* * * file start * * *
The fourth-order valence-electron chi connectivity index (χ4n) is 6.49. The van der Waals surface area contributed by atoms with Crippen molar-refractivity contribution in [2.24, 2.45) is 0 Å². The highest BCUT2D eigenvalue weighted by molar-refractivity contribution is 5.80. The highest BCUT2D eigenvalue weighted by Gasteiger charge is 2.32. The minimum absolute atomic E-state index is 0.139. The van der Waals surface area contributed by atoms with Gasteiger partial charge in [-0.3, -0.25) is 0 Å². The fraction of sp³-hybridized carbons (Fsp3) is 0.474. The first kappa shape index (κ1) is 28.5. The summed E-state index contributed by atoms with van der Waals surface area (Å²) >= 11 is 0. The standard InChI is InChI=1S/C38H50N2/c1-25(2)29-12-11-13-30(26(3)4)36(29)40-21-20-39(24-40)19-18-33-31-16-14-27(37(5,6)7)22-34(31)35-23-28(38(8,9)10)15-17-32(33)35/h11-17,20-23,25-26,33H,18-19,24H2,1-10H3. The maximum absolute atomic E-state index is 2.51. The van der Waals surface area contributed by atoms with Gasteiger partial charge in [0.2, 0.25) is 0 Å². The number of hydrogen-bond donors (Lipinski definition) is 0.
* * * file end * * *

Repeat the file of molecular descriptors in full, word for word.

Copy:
The fourth-order valence-electron chi connectivity index (χ4n) is 6.49. The van der Waals surface area contributed by atoms with Crippen molar-refractivity contribution in [2.24, 2.45) is 0 Å². The highest BCUT2D eigenvalue weighted by molar-refractivity contribution is 5.80. The highest BCUT2D eigenvalue weighted by Gasteiger charge is 2.32. The minimum absolute atomic E-state index is 0.139. The van der Waals surface area contributed by atoms with Gasteiger partial charge in [-0.3, -0.25) is 0 Å². The fraction of sp³-hybridized carbons (Fsp3) is 0.474. The first kappa shape index (κ1) is 28.5. The summed E-state index contributed by atoms with van der Waals surface area (Å²) >= 11 is 0. The standard InChI is InChI=1S/C38H50N2/c1-25(2)29-12-11-13-30(26(3)4)36(29)40-21-20-39(24-40)19-18-33-31-16-14-27(37(5,6)7)22-34(31)35-23-28(38(8,9)10)15-17-32(33)35/h11-17,20-23,25-26,33H,18-19,24H2,1-10H3. The maximum absolute atomic E-state index is 2.51. The van der Waals surface area contributed by atoms with Gasteiger partial charge in [0.2, 0.25) is 0 Å². The number of hydrogen-bond donors (Lipinski definition) is 0.